Unnecessary derivatization (blocking group, protection/deprotection, temporary modification of physical/chemical processes) should be avoided whenever possible
48(2)
The prevalence of this practice in chemistry
48(1)
Blocking/protecting groups
49(1)
Making salts, etc. for ease of processing
49(1)
Adding a functional group only to replace it
49(1)
Catalytic reagents (as selective as possible) are superior to stoichiometric reagents
50(1)
Chemical products should be designed so that at the end of their function they do not persist in the environment and break down into innocuous degradation products
51(2)
The current situation
51(1)
Persistence in the environment
52(1)
Analytical methodologies need to be further developed to allow for real-time, in-process monitoring, and control prior to the formation of hazardous substances
53(1)
Substances and the form of a substance used in a chemical process should be chosen so as to minimize the potential for chemical accidents, including releases, explosions, and fires
54(3)
Evaluating the effects of chemistry
57(10)
How does a chemist evaluate a chemical product or process for its effect on human health and the environment?
57(10)
Toxicity to humans
58(3)
Toxicity to wildlife
61(2)
Effects on the local environment
63(1)
Global environmental effects
63(4)
Evaluating to feedstocks and starting materials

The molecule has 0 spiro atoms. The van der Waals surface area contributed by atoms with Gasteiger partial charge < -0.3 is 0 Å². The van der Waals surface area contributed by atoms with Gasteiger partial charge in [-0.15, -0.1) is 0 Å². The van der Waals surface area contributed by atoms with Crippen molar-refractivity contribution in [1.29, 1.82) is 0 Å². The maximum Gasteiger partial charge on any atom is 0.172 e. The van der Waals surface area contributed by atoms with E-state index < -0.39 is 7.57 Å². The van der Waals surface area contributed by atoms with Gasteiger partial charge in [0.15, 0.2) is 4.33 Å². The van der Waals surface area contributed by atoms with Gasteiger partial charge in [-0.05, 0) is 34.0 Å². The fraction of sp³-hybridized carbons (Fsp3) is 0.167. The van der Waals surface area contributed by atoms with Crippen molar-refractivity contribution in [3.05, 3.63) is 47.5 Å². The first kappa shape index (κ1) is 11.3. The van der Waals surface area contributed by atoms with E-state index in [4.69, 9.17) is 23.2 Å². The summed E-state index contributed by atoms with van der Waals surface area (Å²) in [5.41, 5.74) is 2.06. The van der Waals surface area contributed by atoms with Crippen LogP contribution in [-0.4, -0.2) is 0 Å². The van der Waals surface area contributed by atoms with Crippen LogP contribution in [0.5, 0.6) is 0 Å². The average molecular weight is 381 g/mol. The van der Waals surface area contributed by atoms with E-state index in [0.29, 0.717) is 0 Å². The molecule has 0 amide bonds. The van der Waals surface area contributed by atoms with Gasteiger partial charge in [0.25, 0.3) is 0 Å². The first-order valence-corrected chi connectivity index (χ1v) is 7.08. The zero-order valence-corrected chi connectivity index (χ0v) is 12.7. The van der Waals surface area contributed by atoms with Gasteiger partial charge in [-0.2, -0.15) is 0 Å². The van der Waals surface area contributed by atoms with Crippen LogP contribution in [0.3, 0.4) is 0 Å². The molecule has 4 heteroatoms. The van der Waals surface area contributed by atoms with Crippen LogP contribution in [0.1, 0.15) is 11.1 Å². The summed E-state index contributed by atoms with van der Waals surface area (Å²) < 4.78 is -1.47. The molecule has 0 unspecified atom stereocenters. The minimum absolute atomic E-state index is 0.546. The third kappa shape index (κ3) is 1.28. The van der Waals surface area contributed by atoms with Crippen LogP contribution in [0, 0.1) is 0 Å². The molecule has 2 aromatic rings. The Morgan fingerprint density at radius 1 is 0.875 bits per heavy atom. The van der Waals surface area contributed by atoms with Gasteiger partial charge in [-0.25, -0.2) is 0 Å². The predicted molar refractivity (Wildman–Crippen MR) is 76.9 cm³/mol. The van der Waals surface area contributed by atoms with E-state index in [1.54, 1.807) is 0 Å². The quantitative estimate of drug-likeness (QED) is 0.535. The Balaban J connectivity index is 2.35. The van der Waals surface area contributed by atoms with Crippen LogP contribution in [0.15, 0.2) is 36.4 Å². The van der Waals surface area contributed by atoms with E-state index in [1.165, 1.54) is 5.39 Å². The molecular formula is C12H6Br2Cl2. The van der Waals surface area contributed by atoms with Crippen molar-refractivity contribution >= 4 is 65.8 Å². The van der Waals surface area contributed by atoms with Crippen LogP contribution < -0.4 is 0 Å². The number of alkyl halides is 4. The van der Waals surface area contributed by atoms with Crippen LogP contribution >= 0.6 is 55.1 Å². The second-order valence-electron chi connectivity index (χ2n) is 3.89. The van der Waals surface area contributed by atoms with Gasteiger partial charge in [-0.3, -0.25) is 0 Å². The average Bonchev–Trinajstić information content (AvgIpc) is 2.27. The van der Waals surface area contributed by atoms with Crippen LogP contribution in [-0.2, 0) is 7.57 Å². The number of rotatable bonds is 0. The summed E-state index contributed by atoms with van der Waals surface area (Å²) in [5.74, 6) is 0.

67(4)
Origins of the feedstock/starting materials
67(1)
A renewable or a depleting resource
68(1)
Hazardous or innocuous feedstock
69(1)
Downstream implications of the choice of feedstock
69(2)
Evaluating reaction types
71(14)
What are the different general types of chemical transformation?
71(10)
Rearrangements
72(1)
Addition reactions
73(2)
Substitution reactions
75(2)
Elimination reactions
77(1)
Pericyclic reactions
78(2)
Oxidation/reduction reactions
80(1)
What is the intrinsic nature of the various reaction types?
81(4)
Do they require additional chemicals?
81(1)
Do they necessarily generate waste?
82(3)
Evaluation of methods to design after chemicals
85(8)
Mechanism of action analysis
86(2)
Structure activity relationships
88(1)
Avoidance of toxic functional groups
89(1)
Minimizing bioavailability
89(1)
Minimizing auxiliary substances
90(3)
Examples of green chemistry
93(22)
Examples of green starting materials
93(4)
Polysaccharide polymers
93(1)
Commodity chemicals from glucose
94(1)
Biomass conversion to chemical products
95(2)
Examples of green reactions
97(3)
Atom economy and homogeneous catalysis
97(1)
Halide-free syntheses of aromatic amines
97(1)
A green alternative to the Strecker synthesis
98(2)
Examples of green reagents
100(3)
Non-phosgene isocyanate synthesis
100(1)
Selective methylations using dimethylcarbonate
101(1)
Solid-state polymerization of amorphous polymers using diphenylcarbonate
102(1)
Green oxidative transition metal complexes
103(1)
Liquid oxidation reactor
103(1)
Examples of green solvents and reaction conditions
103(6)
Supercritical fluids
104(1)
Aqueous reaction conditions
105(2)
Immobilized solvents
107(1)
Irradiative reaction conditions
108(1)
Examples of green chemical products
109(6)
Design of alternative nitriles
110(1)
Rohm and Haas Sea-Nine(tm) product
111(1)
Rohm and Haas CONFIRM(tm) insecticide
111(1)
Donlar's polyaspartic acids
112(1)
Polaroid's complexed developers
112(3)
Future trends in green chemistry
115(6)
Oxidation reagents and catalysts
115(1)
Biomimetic, multifunctional reagents
116(1)
Combinatorial green chemistry
117(1)
Chemistry that both prevents problems and solves current pollution problems
117(1)
Proliferation of solventless reactions
118(1)
Energy focus
118(1)
Non-covalent derivatization
119(2)
Exercises 121(4)
References 125(6)
Index 131